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Dizziness & Balance Disorders

Many words are used to describe dizziness. These include disorientation, imbalance, light-headedness and swaying but true vertigo is characterized by a spinning sensation. Vertigo can be accompanied by nausea, vomiting and sweating. For some sufferers, dizziness can last only a few short seconds while others may experience dizziness for much longer periods. Imbalance symptoms can afflict all age groups, but it is most common in older people.

The vestibular system or labyrinth – the balance system – helps us maintain the orientation of our bodies in space and helps us keep our posture and sense of balance. It helps us regulate our movements and focus visually while our bodies are in motion. The balance system uses sensory information from the vestibular organs (balance organs in the inner ear), the visual system and the somatosensory or proprioceptive systems. Sensory nerves associated with our eyes, muscles and joints send their signals to the spinal cord and brain. All these parts work together to help us keep our balance.

The inner ear contains three semicircular canals that are responsible for gathering information about the position and movement of the head and body. Inside the canals is a fluid called endolymph. When you move your head, the endolymph moves, causing information to be sent to the brain about the body’s position.

Schedule your consultation in our Hearing and Balance Center for a proper diagnosis.

Common Causes of Dizziness or Unsteadiness Include:

  • Motion sickness
  • Benign Positional Paroxysmal Vertigo (BPPV) (see below)
  • Meniere’s Disease (Endolymphatic Hydrops) (see below)
  • Middle ear fluid
  • Middle ear disease, such as cholesteatoma (see below)
  • Various medications including sedatives or tranquilizers
  • Vestibular Neuronitis (see below)
  • Viral infections (labyrinthitis)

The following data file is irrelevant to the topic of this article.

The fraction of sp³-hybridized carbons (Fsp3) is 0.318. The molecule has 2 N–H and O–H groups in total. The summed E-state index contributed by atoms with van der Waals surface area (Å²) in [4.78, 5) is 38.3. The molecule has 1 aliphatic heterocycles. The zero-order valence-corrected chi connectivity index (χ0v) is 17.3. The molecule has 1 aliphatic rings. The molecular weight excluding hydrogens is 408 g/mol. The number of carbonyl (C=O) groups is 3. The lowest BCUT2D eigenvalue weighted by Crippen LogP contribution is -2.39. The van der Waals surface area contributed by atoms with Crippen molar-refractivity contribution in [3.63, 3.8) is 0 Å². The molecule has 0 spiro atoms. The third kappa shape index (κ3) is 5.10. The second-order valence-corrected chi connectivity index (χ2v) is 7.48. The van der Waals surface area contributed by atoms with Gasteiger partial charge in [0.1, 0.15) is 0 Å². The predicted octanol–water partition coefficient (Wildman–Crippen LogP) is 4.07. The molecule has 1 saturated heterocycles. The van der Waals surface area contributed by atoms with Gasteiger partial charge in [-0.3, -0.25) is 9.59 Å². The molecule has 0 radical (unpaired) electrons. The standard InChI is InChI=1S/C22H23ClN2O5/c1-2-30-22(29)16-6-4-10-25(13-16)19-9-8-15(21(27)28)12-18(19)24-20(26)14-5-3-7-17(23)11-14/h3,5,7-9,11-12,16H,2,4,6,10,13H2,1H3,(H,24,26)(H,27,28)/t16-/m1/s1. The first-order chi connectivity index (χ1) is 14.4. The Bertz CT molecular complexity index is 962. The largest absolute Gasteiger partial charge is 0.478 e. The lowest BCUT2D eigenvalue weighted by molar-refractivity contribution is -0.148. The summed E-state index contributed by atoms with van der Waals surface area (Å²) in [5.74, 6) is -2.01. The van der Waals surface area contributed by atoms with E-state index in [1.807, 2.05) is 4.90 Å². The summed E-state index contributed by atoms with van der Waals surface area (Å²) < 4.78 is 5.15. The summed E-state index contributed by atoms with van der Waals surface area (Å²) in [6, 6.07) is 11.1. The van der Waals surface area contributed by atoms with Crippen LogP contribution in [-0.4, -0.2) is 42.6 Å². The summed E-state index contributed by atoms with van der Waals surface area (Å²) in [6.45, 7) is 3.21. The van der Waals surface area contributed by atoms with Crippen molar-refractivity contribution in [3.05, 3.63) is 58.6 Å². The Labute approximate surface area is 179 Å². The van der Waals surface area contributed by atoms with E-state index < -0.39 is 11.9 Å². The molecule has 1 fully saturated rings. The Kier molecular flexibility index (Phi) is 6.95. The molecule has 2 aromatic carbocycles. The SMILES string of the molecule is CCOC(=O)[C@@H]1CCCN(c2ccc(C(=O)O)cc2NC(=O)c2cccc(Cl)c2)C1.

• Acoustic Neuroma and other benign tumors (see below)
  • Postural hypertension (changes in blood pressure)
  • Low blood sugar
  • Low blood pressure
  • Stroke
  • Trauma or damage to sensory nerves
  • Diabetes
  • Various neurological disorders
  • Anxiety and hyperventilation
  • Systemic neurological disorders (such as Multiple Sclerosis, Parkinson’s disease and Alzheimer’s, although dizziness is not usually the main complaint or symptom)
  • Excessive alcohol consumption

Disorders that cause dizziness are categorized as peripheral (coming from the semicircular canals), central (coming from the brain or related pathways) or systemic (resulting from problems in the nerves or organs outside of the head, such as anemia, high blood pressure, diabetes, arthritis or cataracts and other eye problems.

Meniere’s Disease (also known as Endolymphatic Hydrops)
Classic symptoms of Meniere’s Disease include severe bouts of vertigo, tinnitus (usually described as “roaring”), fluctuating hearing loss and aural fullness (a feeling of pressure in the ears). Meniere’s Disease generally affects one ear but can occur in both ears. It is common to see the hearing loss start in the low pitches and gradually worsen to affect all of the frequencies tested during a routine audiogram. Hearing loss often fluctuates but eventually worsens to some degree of permanent hearing loss. The symptoms of Meniere’s are caused by changes in the volume of endolymph. What is thought to happen is that an over-abundance of endolymph “backs up” into the semicircular canals causing the canals to swell resulting in dysfunction.

Benign Positional Paroxysmal Vertigo (BPPV)